Dr Jaishankar’s visit comes at a time when Africa’s other international development partners, such as the United States (US), China,  Türkiye, Japan, and the European Union (EU), have conducted their own editions of Africa+1 summits in recent years. Even Russia is slated to hold the second Russia-Africa summit in Saint Petersburg in July 2023. Summit meetings have emerged as critical tools for conducting diplomacy and furthering geopolitical aspirations. Africa’s immense natural resources, demographic dividends, and growing integration through the African Continental Free Trade Area (AfCFTA) have made the continent the ‘go-to’ destination for global powers to compete and sell their own visions for development. India’s equivalent to these summits, known as the India-Africa Forum Summit (IAFS), was held way back in 2015. Although India’s promise of providing US$ 10 billion as concessional credit, US$ 600 million as grant assistance, and 50,000 scholarships to African students at the last edition of IAFS has already been fulfilled, a prevailing gap of over eight years is far too long. However, over this period, New Delhi has embarked upon new initiatives like Africa-India Field Training Exercise (AF-INDEX), India-Africa Defence Ministers Conclave (IADMC), India-Mozambique-Tanzania Trilateral Exercise (IMT-TRILAT), organising mini Defence Expos in countries like Tanzania, and showcasing African culture and crafts at Surajkund International Mela. Older initiatives such as the CII-EXIM Bank India-Africa Project Conclave have been conducted regularly, with the 17th edition held in July 2022. Although the COVID-19 pandemic is principally to blame for India’s inability to host the fourth edition of IAFS yet, it is in New Delhi’s interest to do so at the earliest. Nevertheless, regular high-level interactions such as Dr Jaishankar’s latest visit to Kampala and Maputo are symbolic and help assuage potential concerns and reassure African leaders of the importance that India places on strengthening partnerships with African countries. Continuity is and must remain a central feature of India-Africa engagement. During Dr Jaishankar’s visit, various new projects were inaugurated, which is symbolic of India’s model of development partnership with Africa—demand-driven, non-conditional, and non-prescription of policies.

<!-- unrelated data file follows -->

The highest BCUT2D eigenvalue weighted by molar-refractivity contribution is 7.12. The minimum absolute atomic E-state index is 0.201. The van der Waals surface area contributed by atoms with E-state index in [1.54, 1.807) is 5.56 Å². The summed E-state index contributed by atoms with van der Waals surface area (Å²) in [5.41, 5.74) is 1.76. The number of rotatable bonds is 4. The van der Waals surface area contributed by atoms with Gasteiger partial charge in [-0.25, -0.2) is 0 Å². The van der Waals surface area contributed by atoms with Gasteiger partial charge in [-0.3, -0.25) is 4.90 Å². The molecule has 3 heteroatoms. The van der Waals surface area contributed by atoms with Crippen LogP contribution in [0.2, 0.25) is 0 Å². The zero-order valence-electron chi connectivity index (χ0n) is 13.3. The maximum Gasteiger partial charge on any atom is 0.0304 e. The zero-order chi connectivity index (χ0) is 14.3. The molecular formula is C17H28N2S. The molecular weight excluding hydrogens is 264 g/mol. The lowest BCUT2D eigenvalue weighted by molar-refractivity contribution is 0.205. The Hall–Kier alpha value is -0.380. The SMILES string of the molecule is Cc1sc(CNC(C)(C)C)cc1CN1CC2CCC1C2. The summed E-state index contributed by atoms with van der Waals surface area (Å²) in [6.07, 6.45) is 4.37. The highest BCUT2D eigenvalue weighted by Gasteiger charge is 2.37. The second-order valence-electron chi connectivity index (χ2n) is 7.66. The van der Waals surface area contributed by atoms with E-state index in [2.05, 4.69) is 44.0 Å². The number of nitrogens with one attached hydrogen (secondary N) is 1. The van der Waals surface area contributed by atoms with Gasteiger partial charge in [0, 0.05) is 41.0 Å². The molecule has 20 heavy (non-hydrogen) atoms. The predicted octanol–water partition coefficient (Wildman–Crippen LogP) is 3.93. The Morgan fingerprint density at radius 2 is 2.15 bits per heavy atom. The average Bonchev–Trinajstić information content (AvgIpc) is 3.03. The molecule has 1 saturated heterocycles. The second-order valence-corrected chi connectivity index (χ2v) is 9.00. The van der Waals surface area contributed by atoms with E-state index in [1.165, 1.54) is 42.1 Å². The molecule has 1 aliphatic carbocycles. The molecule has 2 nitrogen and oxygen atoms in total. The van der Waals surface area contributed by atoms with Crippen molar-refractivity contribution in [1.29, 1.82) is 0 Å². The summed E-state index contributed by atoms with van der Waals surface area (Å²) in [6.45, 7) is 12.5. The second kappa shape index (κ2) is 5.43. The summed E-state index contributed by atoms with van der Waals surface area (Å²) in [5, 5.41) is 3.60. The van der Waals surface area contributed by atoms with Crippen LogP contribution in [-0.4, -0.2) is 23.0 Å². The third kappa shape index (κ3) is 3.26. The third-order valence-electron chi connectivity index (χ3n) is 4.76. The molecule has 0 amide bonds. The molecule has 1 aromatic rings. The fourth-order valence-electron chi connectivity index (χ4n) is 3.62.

Outcomes at Uganda